Any association Christmas had with paganism more than a thousand years ago is far more distant than the association paganism had with meat offered to idols, for example, meat that Paul said a Christian could associate with (1 Corinthians 10:25). And if we're going to raise issues of what Christmas has been associated with in the past, why not raise similar questions about every other object in every other area of life? Who invented a particular kitchen utensil that you use? Or a tool you use in your workshop? Who invented the different types of clothing you wear? What if the owner of a restaurant at which you're eating is a Hindu? What if a particular symbol on a piece of furniture in your home was associated with a non-Christian belief system in some way a few thousand years ago? Etc. It does make sense to be concerned about what we associate with, but the association has to be close in order for it to have much significance, and the association between Christmas and paganism isn't particularly close.

What sort of association did Christmas have with paganism in the distant past? Setting up a Christian holiday to rival or replace a pagan holiday isn't equivalent to marrying Christianity to paganism.

Who used December 25 first? Some scholars believe that the date was used by Christians first, and pagans may have borrowed the date from Christianity. Some scholars cite Hippolytus and Julius Africanus, who lived in the second and third centuries and wrote prior to the pagan celebration that's often cited, as the first sources to propose December 25 as Jesus' birthdate. Hendrik Stander, for example, writes that "Julius Africanus, however, argues in his Chronicle (A.D. 221) for a date in the winter, December 25." (in Everett Ferguson, editor, Encyclopedia of Early Christianity, [New York: Garland Publishing, Inc., 1999], p. 251) Even among the post-Nicene sources, the arguments for a December 25 date weren't dependent on pagan use of that date. John Chrysostom, for example, argued for December 25 on Christian grounds. The historian Philip Schaff wrote:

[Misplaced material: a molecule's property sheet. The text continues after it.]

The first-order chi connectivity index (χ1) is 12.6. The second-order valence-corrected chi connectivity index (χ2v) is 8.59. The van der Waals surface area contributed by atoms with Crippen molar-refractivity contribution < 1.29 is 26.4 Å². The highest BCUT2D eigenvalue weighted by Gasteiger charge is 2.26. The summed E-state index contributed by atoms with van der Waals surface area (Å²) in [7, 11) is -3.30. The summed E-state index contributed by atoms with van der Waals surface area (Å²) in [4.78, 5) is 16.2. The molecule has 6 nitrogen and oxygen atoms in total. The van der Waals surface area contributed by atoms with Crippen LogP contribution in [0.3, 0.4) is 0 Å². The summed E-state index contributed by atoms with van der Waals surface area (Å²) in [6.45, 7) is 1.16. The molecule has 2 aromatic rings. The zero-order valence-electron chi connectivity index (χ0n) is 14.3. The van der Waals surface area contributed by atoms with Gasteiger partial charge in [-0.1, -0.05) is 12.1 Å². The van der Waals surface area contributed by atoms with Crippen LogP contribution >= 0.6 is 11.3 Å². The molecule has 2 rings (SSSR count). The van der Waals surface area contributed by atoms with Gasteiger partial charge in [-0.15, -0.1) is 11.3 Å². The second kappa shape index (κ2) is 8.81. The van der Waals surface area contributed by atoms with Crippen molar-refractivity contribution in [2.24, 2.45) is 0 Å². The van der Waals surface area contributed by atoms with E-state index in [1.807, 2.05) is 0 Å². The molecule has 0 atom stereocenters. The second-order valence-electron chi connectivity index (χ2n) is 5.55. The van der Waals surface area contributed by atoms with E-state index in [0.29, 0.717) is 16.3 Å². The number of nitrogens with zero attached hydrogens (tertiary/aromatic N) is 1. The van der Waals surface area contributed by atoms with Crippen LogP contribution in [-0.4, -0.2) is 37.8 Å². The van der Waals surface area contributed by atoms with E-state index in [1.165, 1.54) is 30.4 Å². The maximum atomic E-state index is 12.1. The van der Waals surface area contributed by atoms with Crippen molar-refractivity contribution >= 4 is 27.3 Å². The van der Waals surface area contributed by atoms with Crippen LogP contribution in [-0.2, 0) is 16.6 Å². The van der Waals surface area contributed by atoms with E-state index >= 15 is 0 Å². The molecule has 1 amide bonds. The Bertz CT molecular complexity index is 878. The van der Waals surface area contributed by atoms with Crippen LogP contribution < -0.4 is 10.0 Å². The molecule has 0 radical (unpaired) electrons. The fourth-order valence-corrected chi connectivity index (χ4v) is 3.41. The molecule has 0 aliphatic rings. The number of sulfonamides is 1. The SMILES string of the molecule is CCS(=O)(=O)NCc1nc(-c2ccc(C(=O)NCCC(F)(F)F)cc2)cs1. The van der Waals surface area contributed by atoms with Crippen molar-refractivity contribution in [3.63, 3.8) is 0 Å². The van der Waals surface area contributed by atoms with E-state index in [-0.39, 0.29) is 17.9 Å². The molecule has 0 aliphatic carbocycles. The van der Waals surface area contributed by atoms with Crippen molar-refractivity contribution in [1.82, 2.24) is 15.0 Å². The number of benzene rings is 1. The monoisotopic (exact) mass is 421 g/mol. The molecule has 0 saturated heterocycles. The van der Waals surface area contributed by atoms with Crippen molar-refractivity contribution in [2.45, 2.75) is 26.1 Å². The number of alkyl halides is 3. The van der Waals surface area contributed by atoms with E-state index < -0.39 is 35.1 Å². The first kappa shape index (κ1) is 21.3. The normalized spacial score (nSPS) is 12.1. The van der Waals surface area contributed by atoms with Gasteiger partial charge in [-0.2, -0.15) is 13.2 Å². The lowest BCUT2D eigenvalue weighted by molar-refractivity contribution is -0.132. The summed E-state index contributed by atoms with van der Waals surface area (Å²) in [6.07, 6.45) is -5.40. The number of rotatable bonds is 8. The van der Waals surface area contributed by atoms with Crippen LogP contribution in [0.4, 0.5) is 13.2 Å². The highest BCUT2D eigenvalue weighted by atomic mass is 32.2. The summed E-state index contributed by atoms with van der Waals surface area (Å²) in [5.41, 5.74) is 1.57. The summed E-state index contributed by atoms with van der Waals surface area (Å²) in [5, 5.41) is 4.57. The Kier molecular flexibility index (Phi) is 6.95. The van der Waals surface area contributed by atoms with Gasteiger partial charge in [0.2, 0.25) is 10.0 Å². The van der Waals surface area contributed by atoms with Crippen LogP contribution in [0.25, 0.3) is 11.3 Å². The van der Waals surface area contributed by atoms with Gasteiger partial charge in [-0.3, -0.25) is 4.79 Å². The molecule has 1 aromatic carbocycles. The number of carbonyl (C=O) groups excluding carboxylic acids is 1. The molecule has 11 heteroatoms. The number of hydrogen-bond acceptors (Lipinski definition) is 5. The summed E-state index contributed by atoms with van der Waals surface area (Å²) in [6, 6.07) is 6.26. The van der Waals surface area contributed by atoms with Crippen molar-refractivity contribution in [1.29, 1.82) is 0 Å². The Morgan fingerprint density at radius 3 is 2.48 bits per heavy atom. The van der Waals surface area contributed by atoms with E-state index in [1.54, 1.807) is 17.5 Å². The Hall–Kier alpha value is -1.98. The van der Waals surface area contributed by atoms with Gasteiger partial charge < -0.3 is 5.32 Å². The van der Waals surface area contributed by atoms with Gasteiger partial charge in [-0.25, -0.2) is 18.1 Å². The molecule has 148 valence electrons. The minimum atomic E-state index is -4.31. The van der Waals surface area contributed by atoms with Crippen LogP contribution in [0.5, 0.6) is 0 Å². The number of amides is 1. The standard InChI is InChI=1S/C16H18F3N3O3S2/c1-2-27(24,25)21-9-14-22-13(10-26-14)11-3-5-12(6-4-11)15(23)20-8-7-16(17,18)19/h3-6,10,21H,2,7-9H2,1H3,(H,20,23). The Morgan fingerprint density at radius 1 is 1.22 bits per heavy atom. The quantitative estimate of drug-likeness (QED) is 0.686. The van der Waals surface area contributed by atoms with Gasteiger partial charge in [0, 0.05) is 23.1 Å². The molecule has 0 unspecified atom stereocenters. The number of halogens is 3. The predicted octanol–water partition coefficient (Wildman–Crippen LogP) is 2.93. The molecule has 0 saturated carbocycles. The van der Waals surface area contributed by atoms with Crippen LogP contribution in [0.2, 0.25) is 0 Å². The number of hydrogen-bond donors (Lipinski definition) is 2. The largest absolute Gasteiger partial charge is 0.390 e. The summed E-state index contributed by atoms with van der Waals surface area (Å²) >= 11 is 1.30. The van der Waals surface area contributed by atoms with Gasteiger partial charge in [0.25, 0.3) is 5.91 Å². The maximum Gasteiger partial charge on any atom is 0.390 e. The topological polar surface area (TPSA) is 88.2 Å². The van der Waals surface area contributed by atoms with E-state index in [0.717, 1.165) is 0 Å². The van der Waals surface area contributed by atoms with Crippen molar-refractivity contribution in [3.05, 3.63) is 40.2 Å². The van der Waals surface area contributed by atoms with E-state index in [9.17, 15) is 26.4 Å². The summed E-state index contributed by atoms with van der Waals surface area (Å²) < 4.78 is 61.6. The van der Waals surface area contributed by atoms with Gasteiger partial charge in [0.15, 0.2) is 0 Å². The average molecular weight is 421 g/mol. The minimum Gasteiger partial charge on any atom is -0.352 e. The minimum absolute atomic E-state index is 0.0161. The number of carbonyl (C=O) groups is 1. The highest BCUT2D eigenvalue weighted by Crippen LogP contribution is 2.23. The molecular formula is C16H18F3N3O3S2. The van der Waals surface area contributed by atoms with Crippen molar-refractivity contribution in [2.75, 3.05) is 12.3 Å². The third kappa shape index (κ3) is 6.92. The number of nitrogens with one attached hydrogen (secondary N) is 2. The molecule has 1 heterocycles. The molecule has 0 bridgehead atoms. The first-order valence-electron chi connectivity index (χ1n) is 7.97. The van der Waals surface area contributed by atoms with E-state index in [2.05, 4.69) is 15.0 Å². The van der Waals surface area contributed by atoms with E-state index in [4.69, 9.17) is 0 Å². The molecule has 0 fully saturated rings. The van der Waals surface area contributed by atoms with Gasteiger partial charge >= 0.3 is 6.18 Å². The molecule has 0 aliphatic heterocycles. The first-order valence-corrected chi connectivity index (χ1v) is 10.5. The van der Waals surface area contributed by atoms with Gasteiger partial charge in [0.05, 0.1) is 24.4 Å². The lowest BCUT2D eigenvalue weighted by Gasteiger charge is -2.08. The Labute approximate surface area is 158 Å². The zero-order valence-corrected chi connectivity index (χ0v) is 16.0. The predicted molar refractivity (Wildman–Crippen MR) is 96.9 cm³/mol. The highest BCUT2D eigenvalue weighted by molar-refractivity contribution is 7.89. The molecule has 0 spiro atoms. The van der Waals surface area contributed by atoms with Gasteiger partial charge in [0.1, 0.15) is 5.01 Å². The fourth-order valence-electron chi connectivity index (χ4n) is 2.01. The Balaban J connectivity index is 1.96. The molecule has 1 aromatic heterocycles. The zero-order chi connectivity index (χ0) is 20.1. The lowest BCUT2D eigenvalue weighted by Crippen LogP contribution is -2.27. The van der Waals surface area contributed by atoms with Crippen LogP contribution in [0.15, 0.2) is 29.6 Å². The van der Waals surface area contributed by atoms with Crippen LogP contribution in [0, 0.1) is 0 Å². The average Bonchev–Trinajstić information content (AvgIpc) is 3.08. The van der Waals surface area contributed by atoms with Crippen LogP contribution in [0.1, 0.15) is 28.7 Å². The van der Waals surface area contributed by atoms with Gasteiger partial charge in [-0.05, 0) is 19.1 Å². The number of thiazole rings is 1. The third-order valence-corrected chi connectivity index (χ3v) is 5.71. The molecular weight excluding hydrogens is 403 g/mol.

"It was at the same time, moreover, the prevailing opinion of the church in the fourth and fifth centuries, that Christ was actually born on the twenty-fifth of December; and Chrysostom appeals, in behalf of this view, to the date of the registration under Quirinius (Cyrenius), preserved in the Roman archives." (History of the Christian Church, Vol. 3, 7:77)

Given that Christmas was accepted in different parts of the world at different times and for different reasons, how can we attribute every celebration of the holiday to a desire to marry Christianity to paganism? If ante-Nicene Christians were using the December 25 date prior to the pagan holiday in question, and later Christians gave Christian reasons for the December 25 date, how would the presence of some pagan associations and a desire to rival paganism make the holiday pagan as a whole?

For those interested in reading more on this subject, I recommend William Tighe's article here and Richard Ostling's here. No Christian is obligated to celebrate Christmas, but no Christian is obligated to avoid celebrating it either. There's a lot to enjoy during the holiday season, and Christians shouldn't have a sense of guilt for enjoying it.

"Angels from heaven proclaimed the good tidings of his birth with songs of praise; Jewish shepherds from the neighboring fields, and heathen sages from the far east greeted the newborn king and Saviour with the homage of believing hearts. Heaven and earth gathered in joyful adoration around the Christ-child, and the blessing of this event is renewed from year to year among high and low, rich and poor, old and young, throughout the civilized world." (Philip Schaff, History of the Christian Church, Vol. 1, 2:15)